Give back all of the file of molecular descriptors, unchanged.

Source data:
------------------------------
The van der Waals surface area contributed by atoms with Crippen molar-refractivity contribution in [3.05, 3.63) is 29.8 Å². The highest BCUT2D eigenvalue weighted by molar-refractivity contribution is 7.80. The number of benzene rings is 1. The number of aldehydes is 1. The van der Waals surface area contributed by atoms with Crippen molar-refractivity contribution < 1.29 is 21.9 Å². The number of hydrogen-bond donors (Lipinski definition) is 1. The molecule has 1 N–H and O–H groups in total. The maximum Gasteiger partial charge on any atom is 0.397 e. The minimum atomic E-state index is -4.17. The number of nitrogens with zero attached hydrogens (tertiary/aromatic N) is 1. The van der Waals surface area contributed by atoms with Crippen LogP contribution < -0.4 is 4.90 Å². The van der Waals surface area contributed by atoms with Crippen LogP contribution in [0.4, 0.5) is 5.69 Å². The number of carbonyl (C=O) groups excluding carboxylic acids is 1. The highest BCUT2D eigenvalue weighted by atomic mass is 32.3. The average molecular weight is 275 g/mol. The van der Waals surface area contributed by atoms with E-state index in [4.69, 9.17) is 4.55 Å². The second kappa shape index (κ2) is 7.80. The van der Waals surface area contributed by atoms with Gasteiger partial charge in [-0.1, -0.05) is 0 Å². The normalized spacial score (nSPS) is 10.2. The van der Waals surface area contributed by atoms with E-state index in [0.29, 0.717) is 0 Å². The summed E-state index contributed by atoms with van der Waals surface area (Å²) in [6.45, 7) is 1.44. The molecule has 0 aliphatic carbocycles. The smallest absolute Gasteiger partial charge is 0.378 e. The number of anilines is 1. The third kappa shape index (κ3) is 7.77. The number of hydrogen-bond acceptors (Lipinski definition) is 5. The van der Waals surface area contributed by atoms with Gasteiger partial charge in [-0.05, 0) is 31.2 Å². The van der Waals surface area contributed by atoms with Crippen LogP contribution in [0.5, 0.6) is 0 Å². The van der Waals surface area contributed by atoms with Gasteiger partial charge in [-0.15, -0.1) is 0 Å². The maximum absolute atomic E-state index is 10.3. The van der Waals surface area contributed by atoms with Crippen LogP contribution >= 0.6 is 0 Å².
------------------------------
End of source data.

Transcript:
The van der Waals surface area contributed by atoms with Crippen molar-refractivity contribution in [3.05, 3.63) is 29.8 Å². The highest BCUT2D eigenvalue weighted by molar-refractivity contribution is 7.80. The number of benzene rings is 1. The number of aldehydes is 1. The van der Waals surface area contributed by atoms with Crippen molar-refractivity contribution < 1.29 is 21.9 Å². The number of hydrogen-bond donors (Lipinski definition) is 1. The molecule has 1 N–H and O–H groups in total. The maximum Gasteiger partial charge on any atom is 0.397 e. The minimum atomic E-state index is -4.17. The number of nitrogens with zero attached hydrogens (tertiary/aromatic N) is 1. The van der Waals surface area contributed by atoms with Crippen LogP contribution < -0.4 is 4.90 Å². The van der Waals surface area contributed by atoms with Crippen LogP contribution in [0.4, 0.5) is 5.69 Å². The number of carbonyl (C=O) groups excluding carboxylic acids is 1. The highest BCUT2D eigenvalue weighted by atomic mass is 32.3. The average molecular weight is 275 g/mol. The van der Waals surface area contributed by atoms with E-state index in [4.69, 9.17) is 4.55 Å². The second kappa shape index (κ2) is 7.80. The van der Waals surface area contributed by atoms with Gasteiger partial charge in [-0.1, -0.05) is 0 Å². The normalized spacial score (nSPS) is 10.2. The van der Waals surface area contributed by atoms with E-state index in [0.29, 0.717) is 0 Å². The summed E-state index contributed by atoms with van der Waals surface area (Å²) in [6.45, 7) is 1.44. The molecule has 0 aliphatic carbocycles. The smallest absolute Gasteiger partial charge is 0.378 e. The number of anilines is 1. The third kappa shape index (κ3) is 7.77. The number of hydrogen-bond acceptors (Lipinski definition) is 5. The van der Waals surface area contributed by atoms with Gasteiger partial charge in [-0.05, 0) is 31.2 Å². The van der Waals surface area contributed by atoms with Crippen LogP contribution in [0.5, 0.6) is 0 Å². The van der Waals surface area contributed by atoms with Gasteiger partial charge in [-0.15, -0.1) is 0 Å². The maximum absolute atomic E-state index is 10.3. The van der Waals surface area contributed by atoms with Crippen LogP contribution >= 0.6 is 0 Å².